Hutcheson began doing contract work for Green Foothills. In 2010, she was hired on as a staff member. For the past 13 years, she has taken an active role in helping secure support for the Santa Clara Valley Habitat Agency. It oversees a 50-year regional plan to protect endangered species and natural resources while allowing for future development in Santa Clara County, and the multi-year campaign to preserve Coyote Valley. Hutcheson said the “biodiversity hotspot” just north of Morgan Hill is one of the last remaining corridors for wildlife to migrate between the Santa Cruz Mountains and the Diablo Range. While Coyote Valley had been eyed for development since the 1970s, a grassroots effort led by local groups including Green Foothills helped to raise awareness about it.
“We had a really broad coalition. We were knocking door to door,” she said.
In 2021, the city of San Jose changed the land use designation of Coyote Valley from industrial to open space and agricultural, protecting more than 3,000 acres from future development.
“A lot of people have a bad impression that we’re just against development. It couldn’t be further from the truth,” Hutcheson said. “We all live in houses, we all drive cars. It’s about making sure the land is preserved. Do we fight developments? Yes, developments in the wrong locations.”
Green Foothills’ main concern is curbing sprawl, which she said is expensive to taxpayers who have to foot the bill for roads and increased services, and preserving farmland and endangered species habitats.
“It makes great economic sense to build in a really responsible manner,” she said. “And in a world with climate change, it makes so much sense because the more we sprawl out the more auto centric we become.”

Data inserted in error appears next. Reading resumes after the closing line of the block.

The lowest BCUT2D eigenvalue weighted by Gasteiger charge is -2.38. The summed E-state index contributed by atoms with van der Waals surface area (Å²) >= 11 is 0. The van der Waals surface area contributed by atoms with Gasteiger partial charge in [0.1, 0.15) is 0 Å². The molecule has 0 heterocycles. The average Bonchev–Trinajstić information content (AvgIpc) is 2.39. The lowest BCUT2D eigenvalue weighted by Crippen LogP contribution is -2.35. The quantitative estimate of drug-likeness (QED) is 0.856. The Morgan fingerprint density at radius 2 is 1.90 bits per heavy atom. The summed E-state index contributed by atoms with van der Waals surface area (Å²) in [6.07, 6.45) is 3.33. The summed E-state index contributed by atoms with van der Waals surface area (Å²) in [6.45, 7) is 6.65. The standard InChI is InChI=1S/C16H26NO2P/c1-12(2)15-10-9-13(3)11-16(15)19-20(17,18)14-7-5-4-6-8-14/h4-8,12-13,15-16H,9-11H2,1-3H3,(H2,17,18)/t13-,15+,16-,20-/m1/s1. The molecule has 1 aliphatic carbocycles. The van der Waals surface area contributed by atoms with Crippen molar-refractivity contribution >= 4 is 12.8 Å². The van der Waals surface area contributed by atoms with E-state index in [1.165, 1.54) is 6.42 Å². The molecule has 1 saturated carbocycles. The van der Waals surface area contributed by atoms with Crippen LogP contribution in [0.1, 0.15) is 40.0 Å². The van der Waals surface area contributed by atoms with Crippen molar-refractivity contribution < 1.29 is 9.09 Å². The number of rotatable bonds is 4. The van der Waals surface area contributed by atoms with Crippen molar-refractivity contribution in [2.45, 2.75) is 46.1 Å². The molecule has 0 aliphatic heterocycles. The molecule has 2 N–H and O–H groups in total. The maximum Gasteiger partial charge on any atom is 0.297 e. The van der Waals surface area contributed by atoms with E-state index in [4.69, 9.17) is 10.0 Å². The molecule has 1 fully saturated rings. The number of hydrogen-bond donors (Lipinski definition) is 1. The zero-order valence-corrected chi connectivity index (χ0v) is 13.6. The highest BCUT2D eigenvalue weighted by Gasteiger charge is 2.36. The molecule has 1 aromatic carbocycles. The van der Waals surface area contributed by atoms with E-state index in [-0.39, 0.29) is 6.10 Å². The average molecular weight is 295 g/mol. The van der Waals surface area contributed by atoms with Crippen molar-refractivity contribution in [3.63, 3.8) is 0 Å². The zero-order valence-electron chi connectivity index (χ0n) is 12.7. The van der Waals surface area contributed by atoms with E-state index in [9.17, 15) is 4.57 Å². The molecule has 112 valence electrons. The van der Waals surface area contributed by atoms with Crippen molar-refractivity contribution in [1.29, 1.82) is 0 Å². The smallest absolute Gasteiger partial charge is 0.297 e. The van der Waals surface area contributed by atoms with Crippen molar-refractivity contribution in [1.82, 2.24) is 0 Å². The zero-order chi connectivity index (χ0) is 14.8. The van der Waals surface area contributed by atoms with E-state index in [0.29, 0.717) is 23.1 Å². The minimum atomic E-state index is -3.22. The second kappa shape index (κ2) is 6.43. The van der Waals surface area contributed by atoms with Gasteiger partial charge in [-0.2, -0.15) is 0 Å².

Hutcheson finds her work incredibly rewarding because it’s contributing to the health of the environment and people’s quality of life.
“People benefit from it, but they may not see it,” she said. “But when you go out and enjoy the parks or an open space preserve, chances are we had something to do with it.”
While Green Foothills’ “bread and butter” has been advocacy, it launched a leadership program 10 years ago to grow a “more inclusive conservation movement.” The program, which meets monthly for eight months, trains emerging leaders who want to do environmental work in their communities. It has graduated 260 people from Santa Clara, San Benito, and San Mateo counties. This year will mark the second year it will provide a Spanish-speaking program and the first year it will be offered for free. Previously, the tuition was offered on a sliding scale.
“We’re looking at how we can reduce the barriers for people to come to the class,” she said. “We’re really excited about it because we’ve seen a lot of great projects come out of it.”
Hutcheson said she has been fortunate to have grown up around a lot of green space and to have experiences in nature, including the Blue Ridge Mountains in Virginia, pristine snow-covered fields in Canada, and hiking and camping with her sons in Santa Clara County.
“This is my way of giving back. This is my little niche,” she said. “This is where I have found my passion.”
Asked what advice she’d give to other women pursuing their goals, she said to not give up and believe in yourself.
“Just keep moving forward,” she said. “It may not look like what you imagined. I never pictured myself here, but I’m happy. I’m extremely lucky.”
Kelly Barbazette is a freelance writer who has lived in Gilroy for more than 20 years.